Cruiser demand to rise simply due to the introduction of the LX model. Instead, SOS
expects 20% of those customers in the market for a Beach Cruiser to select the LX model
over the S model. As the LX and S model Beach Cruisers share total consumer demand
numbers, it makes sense to complete a single sales and operations plan. Instead of
creating an aggregate plan, and then calculating how many of each individual Beach
Cruiser model to produce, the SAP product group will automatically complete the
calculation for you. Now lets take a look at the SOS Beach Cruiser product group.
From the SAP Easy Access Menu: Logistics Production SOP Product
Group Display
On the Display Product Group Initial Screen, enter BCPG (short for Beach
Cruiser Product Group) in the Product group box. Your plant should already be filled in.
Click the enter button to display the product group. As you can see, the Beach Cruiser
product group consists of two products, the Beach Cruiser S and the Beach Cruiser LX.

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If you look at the Proportion Column, you will see that 20% of the product group will
consist of the LX model, and 80% will consist of the S model. It is also important to note
that the Aggr. fact (aggregation factor) is set at 1 for both products. This means that
during the planning forecast, the system will schedule 2 LX models to be made every
time 8 S models are scheduled. This may sound pretty basic, but what if we are running
short of supplies and wanted to make sure we had enough materials to create 80 S models
(since they sell better) before scheduling the creation of the 20 LX models? In this case,
we could simply set the Aggr. fact to 80 for the Beach Cruiser S. The system would then
complete the planning for 80 model S Beach Cruisers before scheduling the LX models
(actually, if the LX Aggr. fact were left at 1, the system would schedule 1 LX and 80 S
out of the first 81 cruisers scheduled, then schedule the remaining 19 LX models if
enough supplies remain). By using this function, we could make sure that enough of
either model is built to meet demand before the other model is scheduled. Return to your
SAP Easy Access User menu.
Part 3: Creating the Rough-cut Plan
Now that you have examined the product group for SOS Beach Cruisers, its time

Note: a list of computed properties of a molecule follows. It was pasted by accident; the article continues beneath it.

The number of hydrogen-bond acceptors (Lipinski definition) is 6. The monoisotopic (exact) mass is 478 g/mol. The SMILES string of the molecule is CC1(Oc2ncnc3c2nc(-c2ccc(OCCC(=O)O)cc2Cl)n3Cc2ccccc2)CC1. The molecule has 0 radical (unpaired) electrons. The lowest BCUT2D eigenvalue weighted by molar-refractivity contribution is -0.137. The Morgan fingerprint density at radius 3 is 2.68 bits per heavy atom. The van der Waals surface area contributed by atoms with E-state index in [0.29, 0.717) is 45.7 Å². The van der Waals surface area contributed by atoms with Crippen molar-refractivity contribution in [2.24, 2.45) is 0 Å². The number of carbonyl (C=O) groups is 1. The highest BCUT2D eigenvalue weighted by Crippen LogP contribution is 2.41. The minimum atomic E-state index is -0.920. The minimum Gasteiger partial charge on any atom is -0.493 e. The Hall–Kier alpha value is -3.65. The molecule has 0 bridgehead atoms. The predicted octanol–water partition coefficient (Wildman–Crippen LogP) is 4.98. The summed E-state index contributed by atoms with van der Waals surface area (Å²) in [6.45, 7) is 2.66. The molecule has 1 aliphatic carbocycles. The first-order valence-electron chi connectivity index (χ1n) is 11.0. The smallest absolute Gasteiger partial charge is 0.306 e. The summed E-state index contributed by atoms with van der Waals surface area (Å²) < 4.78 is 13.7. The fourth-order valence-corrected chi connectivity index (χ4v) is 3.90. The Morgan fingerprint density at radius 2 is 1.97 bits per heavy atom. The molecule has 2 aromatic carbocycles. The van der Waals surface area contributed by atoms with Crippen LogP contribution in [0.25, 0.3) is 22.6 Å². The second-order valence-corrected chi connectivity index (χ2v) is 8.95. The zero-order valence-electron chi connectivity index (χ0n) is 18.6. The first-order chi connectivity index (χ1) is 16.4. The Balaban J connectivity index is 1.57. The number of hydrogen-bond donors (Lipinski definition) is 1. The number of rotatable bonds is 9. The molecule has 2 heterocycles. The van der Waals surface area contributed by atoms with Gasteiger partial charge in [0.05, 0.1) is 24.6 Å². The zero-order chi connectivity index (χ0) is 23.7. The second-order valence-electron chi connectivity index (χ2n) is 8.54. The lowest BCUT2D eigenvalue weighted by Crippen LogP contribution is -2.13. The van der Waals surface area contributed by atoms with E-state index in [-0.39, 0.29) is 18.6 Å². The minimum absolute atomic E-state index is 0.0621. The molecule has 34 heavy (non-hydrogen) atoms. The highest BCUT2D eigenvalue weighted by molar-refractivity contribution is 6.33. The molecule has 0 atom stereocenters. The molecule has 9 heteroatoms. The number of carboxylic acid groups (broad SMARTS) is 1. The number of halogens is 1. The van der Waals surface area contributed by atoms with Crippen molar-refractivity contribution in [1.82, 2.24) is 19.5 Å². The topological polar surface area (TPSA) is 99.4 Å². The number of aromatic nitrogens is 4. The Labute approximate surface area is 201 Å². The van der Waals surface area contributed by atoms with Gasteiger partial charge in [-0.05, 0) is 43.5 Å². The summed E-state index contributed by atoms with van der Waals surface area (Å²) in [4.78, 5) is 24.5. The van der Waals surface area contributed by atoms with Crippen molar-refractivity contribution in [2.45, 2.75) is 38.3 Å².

to create the rough-cut plan.
From the SAP Easy Access Menu: Logistics Production SOP Planning
For Product Group Create
You should now be at the Create Plan: Initial Screen. Enter BCPG for Product
Group. Your plant should already be filled in. Click the enter button. A Define Version
box will appear on your screen. SAP allows for multiple plan versions to be created and
saved. This allows several different plans to be created, which improves a companys
ability to quickly adjust production due to unforeseen circumstances in the future. You
should see a three digit number in the Version box. Write this number down where you
will not forget it, then click enter. Upon entering the Create Rough-Cut Plan screen,
you will notice that the planning time frame begins with the current month. To help
avoid potential user error due to attempting to schedule production in the past, the system
will only allow scheduling to take place during the current or future periods. Examine
the screen for a moment. Notice that there are areas for you to enter the projected sales,
projected production, target stock level, and target days supply. We will be
concentrating on the entries for sales and production. Notice that there are a few boxes
grayed out. These are the fields which SAP will automatically calculate once you have
entered your sales and production numbers. Before the sales and production numbers are
entered, we must consider the impact of beginning inventory (called opening stock in
SAP). As SAP is going to automatically calculate your stock level according to the sales
and production numbers you insert, we have to enter the opening stock level in the
system. Click on Goto on the menu at the top of the screen. Now select Opening stock
level. Enter your beginning inventory of 100 in the Stock level box, and click the enter
button. You should see your beginning inventory number displayed for each month in the
Stock level row. So, how many LX models, and S models are currently in your

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inventory? It is important to remember that we are dealing with a product group on this
screen. Your current inventory is comprised of 20% of the LX model and 80% of the S
model. You therefore have 80 BC-S and 20 BC-LX in your inventory.
Now lets start creating our rough-cut plan. Before we start entering our sales and
production numbers, we need to change the view of our screen. SOS Inc. uses a daily
schedule. However, your screen currently shows a monthly breakdown. To change the
view, Click on Edit, then select Period Splitting. Next select Total, and then click on
Days. You should now see a daily schedule on your screen, starting with the first day of
the current month. To page ahead to the next month, click the double arrow at the bottom
of the screen which is facing to the right. To advance one day at a time, click the single